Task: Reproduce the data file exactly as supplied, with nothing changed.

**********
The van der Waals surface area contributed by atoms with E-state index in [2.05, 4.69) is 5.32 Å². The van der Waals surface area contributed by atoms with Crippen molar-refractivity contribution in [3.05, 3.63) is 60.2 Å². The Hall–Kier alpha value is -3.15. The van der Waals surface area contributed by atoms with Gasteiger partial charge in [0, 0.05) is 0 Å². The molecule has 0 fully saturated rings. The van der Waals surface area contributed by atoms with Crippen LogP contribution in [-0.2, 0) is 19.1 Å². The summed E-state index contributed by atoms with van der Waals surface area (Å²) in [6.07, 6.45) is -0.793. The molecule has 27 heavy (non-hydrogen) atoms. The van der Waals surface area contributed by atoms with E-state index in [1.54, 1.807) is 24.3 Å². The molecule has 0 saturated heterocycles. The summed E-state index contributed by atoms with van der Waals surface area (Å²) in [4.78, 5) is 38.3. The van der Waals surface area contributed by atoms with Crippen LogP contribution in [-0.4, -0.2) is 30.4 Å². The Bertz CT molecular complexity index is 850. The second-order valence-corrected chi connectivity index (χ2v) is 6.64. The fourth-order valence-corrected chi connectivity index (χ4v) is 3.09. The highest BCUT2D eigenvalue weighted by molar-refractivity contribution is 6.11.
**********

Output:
The van der Waals surface area contributed by atoms with E-state index in [2.05, 4.69) is 5.32 Å². The van der Waals surface area contributed by atoms with Crippen molar-refractivity contribution in [3.05, 3.63) is 60.2 Å². The Hall–Kier alpha value is -3.15. The van der Waals surface area contributed by atoms with Gasteiger partial charge in [0, 0.05) is 0 Å². The molecule has 0 fully saturated rings. The van der Waals surface area contributed by atoms with Crippen LogP contribution in [-0.2, 0) is 19.1 Å². The summed E-state index contributed by atoms with van der Waals surface area (Å²) in [6.07, 6.45) is -0.793. The molecule has 27 heavy (non-hydrogen) atoms. The van der Waals surface area contributed by atoms with E-state index in [1.54, 1.807) is 24.3 Å². The molecule has 0 saturated heterocycles. The summed E-state index contributed by atoms with van der Waals surface area (Å²) in [4.78, 5) is 38.3. The van der Waals surface area contributed by atoms with Crippen LogP contribution in [-0.4, -0.2) is 30.4 Å². The Bertz CT molecular complexity index is 850. The second-order valence-corrected chi connectivity index (χ2v) is 6.64. The fourth-order valence-corrected chi connectivity index (χ4v) is 3.09. The highest BCUT2D eigenvalue weighted by molar-refractivity contribution is 6.11.